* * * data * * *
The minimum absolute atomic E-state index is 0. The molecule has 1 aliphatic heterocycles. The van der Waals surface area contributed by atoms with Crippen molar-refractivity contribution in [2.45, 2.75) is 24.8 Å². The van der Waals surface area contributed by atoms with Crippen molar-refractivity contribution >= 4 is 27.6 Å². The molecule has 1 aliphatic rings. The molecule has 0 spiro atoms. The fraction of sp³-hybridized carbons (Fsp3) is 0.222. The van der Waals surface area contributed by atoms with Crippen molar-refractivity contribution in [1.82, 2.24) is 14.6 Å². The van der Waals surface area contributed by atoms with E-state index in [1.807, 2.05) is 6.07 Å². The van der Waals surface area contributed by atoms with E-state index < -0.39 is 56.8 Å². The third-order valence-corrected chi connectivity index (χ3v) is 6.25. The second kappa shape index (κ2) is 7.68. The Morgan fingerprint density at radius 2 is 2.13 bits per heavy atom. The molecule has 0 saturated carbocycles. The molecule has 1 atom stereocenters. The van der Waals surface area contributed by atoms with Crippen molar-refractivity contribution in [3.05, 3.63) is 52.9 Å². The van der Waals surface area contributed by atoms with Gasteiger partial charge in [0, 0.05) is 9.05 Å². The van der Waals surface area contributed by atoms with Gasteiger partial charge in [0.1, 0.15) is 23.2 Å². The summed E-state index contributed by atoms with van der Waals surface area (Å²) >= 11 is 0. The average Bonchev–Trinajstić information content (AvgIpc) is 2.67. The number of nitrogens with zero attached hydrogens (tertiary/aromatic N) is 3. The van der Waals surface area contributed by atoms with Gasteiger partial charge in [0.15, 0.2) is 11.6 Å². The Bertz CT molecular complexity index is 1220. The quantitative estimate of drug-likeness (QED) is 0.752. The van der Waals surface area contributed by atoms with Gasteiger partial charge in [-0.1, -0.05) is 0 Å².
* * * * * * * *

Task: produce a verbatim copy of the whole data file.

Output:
The minimum absolute atomic E-state index is 0. The molecule has 1 aliphatic heterocycles. The van der Waals surface area contributed by atoms with Crippen molar-refractivity contribution in [2.45, 2.75) is 24.8 Å². The van der Waals surface area contributed by atoms with Crippen molar-refractivity contribution >= 4 is 27.6 Å². The molecule has 1 aliphatic rings. The molecule has 0 spiro atoms. The fraction of sp³-hybridized carbons (Fsp3) is 0.222. The van der Waals surface area contributed by atoms with Crippen molar-refractivity contribution in [1.82, 2.24) is 14.6 Å². The van der Waals surface area contributed by atoms with E-state index in [1.807, 2.05) is 6.07 Å². The van der Waals surface area contributed by atoms with E-state index < -0.39 is 56.8 Å². The third-order valence-corrected chi connectivity index (χ3v) is 6.25. The second kappa shape index (κ2) is 7.68. The Morgan fingerprint density at radius 2 is 2.13 bits per heavy atom. The molecule has 0 saturated carbocycles. The molecule has 1 atom stereocenters. The van der Waals surface area contributed by atoms with Crippen molar-refractivity contribution in [3.05, 3.63) is 52.9 Å². The van der Waals surface area contributed by atoms with Gasteiger partial charge in [0, 0.05) is 9.05 Å². The van der Waals surface area contributed by atoms with Gasteiger partial charge in [0.1, 0.15) is 23.2 Å². The summed E-state index contributed by atoms with van der Waals surface area (Å²) >= 11 is 0. The average Bonchev–Trinajstić information content (AvgIpc) is 2.67. The number of nitrogens with zero attached hydrogens (tertiary/aromatic N) is 3. The van der Waals surface area contributed by atoms with Gasteiger partial charge in [0.15, 0.2) is 11.6 Å². The Bertz CT molecular complexity index is 1220. The quantitative estimate of drug-likeness (QED) is 0.752. The van der Waals surface area contributed by atoms with Gasteiger partial charge in [-0.1, -0.05) is 0 Å².